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From the file

Net Zero 2030: a Tortoise moonshot | The UK has set itself a target that the entire world needs to get to: net zero carbon emissions. But the 2050 target date isn’t nearly soon enough. We need to get there faster and we need to keep on removing carbon from the atmosphere to have a hope of limiting warming to 2 degrees C. But how?

Climate and conservatives

Climate and conservatives

It’s been 12 years since the UK last passed a major law on climate change. The 2008 Climate Change Act (CCA) set up the Committee on Climate Change, established national carbon budgets and created a policy infrastructure for further climate action in the future. It was welcomed by New Labour, but also by David Cameron’s Conservatives, who sensed a chance to shed their image as the nasty party. Only five MPs voted against it; all old-guard Tories who didn’t seem to get the memo.

Why this story?

Boris Johnson’s 2019 campaign team relegated climate change to a single page towards the end of its manifesto. And yet, in person, he has offered a utopian vision of Britain as the greenest country on earth.

So far Johnson’s government has over-promised and under-delivered on almost every front. Is there a chance he might reverse that once the worst of the pandemic is past, and turn the Treasury’s big guns on climate as he has on Covid? Harrison Brewer says: don’t rule it out. Giles Whittell, editor

Since then, ambitious climate policy has been all but absent. UK emissions fell in 2017 to levels last seen in 1890 as coal power plants closed to comply with the 2008 Act. But decarbonisation in transport and agriculture has been slow to non-existent, and even in the power sector it has stalled. Could that be about to change? Optimists see the Covid pandemic as a moment to wipe the slate clean and start afresh, but the signs aren’t good.

Drax Power Station in North Yorkshire, UK

Last year the High Court approved construction of the largest gas power station in Europe, at Drax. Ministers were told the plant would undermine the government’s commitment to cut greenhouse gases, but objections were ignored. Despite this there are Conservatives who believe they can still deliver a green transition. I spoke to two of them, Sam Hall and Patrick Hall, both energy analysts at the Bright Blue think tank; both convinced that Johnson’s government can be a climate leader.

They point to the Conservative Environment Network (CEN)’s manifesto, published in 2019, which makes a case for the UK as “the Saudi Arabia of wind power” through massive renewable energy infrastructure investments that can offer employment to those made redundant by the pandemic.

They say a forward-thinking Tory government could build a robust, green, pro-market economy powered by renewables and supported by public and private investment, aligning green with growth.

Labour would point to the Tories’ main 2019 manifesto as opposed to the one produced by CEN. The former dealt with climate change almost in passing. Labour and the LibDems both promised versions of a green new deal in which emissions cuts would underpin the whole gamut of economic policy.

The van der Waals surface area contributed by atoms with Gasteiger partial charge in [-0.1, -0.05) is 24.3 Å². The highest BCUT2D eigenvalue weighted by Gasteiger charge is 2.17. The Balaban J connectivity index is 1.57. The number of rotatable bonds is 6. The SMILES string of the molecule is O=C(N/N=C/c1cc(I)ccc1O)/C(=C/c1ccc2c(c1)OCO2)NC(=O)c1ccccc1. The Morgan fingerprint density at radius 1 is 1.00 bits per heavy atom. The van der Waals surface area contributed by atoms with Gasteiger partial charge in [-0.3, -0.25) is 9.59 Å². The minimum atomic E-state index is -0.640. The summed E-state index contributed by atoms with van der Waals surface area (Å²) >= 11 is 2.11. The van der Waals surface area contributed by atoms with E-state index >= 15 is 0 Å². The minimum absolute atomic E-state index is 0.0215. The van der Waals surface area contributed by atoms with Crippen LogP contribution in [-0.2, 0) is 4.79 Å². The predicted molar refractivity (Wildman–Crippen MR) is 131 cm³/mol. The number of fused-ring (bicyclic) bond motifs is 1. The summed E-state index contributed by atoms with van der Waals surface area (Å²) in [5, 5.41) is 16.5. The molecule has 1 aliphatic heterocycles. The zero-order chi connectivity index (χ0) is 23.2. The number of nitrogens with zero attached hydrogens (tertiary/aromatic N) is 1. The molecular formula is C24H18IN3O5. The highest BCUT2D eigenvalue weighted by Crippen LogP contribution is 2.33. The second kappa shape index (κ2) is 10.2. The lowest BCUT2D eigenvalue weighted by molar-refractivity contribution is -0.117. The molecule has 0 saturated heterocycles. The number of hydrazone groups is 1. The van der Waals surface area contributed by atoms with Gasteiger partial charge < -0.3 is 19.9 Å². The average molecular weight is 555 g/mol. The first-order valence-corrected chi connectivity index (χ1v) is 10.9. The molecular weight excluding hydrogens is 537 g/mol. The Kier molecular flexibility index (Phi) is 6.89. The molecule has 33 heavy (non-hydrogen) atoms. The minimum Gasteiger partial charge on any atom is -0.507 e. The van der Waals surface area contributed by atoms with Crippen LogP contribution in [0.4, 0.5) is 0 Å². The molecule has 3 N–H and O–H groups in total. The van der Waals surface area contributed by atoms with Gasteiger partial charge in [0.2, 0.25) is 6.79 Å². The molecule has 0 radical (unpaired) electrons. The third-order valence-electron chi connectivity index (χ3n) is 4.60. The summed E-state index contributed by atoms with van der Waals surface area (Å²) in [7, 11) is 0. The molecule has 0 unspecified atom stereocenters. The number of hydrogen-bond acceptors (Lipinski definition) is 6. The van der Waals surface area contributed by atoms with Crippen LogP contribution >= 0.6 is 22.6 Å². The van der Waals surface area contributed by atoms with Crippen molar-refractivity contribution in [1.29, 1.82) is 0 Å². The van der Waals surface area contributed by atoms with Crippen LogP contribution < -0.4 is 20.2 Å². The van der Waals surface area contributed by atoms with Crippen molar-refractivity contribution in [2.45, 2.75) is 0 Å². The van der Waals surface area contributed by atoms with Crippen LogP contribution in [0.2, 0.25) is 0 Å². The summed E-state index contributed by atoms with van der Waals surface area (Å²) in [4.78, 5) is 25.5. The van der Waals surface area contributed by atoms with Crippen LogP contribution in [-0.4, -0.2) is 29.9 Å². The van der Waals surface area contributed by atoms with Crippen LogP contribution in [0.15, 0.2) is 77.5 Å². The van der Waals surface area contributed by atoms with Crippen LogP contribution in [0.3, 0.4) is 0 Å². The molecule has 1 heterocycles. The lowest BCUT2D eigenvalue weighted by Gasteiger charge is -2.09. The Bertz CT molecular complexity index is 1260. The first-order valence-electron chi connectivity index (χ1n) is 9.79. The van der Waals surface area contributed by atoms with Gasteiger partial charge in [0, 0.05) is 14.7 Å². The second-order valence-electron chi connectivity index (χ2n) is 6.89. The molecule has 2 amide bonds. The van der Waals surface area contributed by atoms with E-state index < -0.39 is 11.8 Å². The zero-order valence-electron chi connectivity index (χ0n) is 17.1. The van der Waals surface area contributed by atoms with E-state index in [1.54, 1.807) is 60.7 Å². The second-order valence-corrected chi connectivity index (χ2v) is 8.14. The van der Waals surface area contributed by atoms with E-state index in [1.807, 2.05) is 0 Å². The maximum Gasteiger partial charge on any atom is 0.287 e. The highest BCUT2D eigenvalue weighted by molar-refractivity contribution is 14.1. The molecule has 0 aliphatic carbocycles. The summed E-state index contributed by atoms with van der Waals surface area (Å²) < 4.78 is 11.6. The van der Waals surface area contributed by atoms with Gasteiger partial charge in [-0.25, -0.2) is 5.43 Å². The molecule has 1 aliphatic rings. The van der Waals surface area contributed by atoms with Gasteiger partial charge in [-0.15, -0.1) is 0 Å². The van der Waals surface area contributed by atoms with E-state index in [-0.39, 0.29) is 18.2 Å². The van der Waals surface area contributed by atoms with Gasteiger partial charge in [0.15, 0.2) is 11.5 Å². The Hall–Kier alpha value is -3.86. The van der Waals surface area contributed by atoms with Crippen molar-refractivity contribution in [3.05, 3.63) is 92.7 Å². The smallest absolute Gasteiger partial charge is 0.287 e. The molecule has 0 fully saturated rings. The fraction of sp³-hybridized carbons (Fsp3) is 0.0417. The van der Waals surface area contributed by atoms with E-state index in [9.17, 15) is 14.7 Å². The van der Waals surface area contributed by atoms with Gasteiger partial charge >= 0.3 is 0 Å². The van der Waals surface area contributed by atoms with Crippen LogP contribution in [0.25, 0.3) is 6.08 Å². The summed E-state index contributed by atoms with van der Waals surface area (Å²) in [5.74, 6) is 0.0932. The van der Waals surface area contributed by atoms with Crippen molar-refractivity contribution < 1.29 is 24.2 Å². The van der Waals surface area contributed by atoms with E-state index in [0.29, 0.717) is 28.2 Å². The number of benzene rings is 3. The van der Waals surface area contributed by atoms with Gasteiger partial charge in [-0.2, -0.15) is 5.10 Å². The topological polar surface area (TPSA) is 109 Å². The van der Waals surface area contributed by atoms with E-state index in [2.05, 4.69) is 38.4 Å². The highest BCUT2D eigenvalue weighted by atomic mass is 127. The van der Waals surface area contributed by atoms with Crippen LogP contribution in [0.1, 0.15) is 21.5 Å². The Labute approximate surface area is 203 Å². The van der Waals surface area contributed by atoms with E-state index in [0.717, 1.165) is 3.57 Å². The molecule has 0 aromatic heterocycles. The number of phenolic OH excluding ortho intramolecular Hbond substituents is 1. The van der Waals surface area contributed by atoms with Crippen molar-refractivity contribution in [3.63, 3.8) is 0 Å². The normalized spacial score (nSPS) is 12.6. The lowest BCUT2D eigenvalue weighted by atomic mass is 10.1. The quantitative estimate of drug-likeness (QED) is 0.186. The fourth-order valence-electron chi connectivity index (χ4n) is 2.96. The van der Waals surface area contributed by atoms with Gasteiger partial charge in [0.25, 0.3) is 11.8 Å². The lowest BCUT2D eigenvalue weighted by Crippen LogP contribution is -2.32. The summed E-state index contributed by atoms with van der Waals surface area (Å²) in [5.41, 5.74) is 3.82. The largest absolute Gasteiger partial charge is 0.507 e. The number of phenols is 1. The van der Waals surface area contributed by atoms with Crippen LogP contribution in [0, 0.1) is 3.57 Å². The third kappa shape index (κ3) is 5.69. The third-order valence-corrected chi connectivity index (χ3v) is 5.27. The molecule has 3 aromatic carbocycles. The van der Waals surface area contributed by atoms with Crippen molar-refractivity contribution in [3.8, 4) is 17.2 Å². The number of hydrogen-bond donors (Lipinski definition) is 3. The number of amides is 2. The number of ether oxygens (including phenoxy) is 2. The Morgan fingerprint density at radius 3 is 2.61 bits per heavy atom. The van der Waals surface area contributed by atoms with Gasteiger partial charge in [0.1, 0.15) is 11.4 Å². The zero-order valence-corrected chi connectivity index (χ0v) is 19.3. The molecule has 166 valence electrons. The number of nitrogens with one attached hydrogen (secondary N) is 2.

Climate as pagination in the 2019 manifestos

And there’s another problem for the Tories. They’re willing to talk about net zero by 2050, which after all is more than a generation off. But 2030 is simply “not feasible”, Patrick Hall says. It would involve massive government intervention and large economic costs, neither of which a Conservative government wants.

Rain falls near an offshore windfarm as a thunderstorm approaches in Saltburn By The Sea, England

Does that make them impossible? This is where Covid comes in. The pandemic created the conditions for the Treasury’s largest economic care package since World War Two, with borrowing this year expected to be the highest since then at 15.2 per cent of GDP. As the climate emergency peers out from behind the virus, we should be reminded of an old Chinese proverb: “The best time to plant a tree was 20 years ago. The second-best time is now”.

Reaching net zero by 2030 would require a herculean effort of government coordination. The state’s many limbs would need to work collectively to cut emissions as if on a war footing.

Departments have at least begun to agree on the problem. The Treasury has undertaken its first net-zero review, due to be published in November 2020. The Department for Transport has outlined proposals in its Road to Zero strategy, earmarking £400m for a charging infrastructure investment fund, offering grants to incentivise electric vehicle sales and committing to transitioning 100 per cent of central government’s car fleet to electric.

A charging plug connects an electric vehicle (EV) to a charging station in London

These are small undertakings by the standards of other nations seeking to set the pace on the road to net zero, but at least there is a case for optimism. We know that Conservative governments aren’t afraid of spending in crisis, that different bodies are beginning to align their stances on climate change, and that there are MPs within the party that are clamouring for a greener world after the pandemic is over. If the stars aligned, it is not impossible that a Conservative government could aspire to lead the charge on climate. But the converse is true too. If the stars don’t align and the Tories don’t lead, future generations may find it hard to forgive.

Photographs Getty Images. Illustration by Lizzie Lomax. Graphics by Chris Newell.

Next in this file

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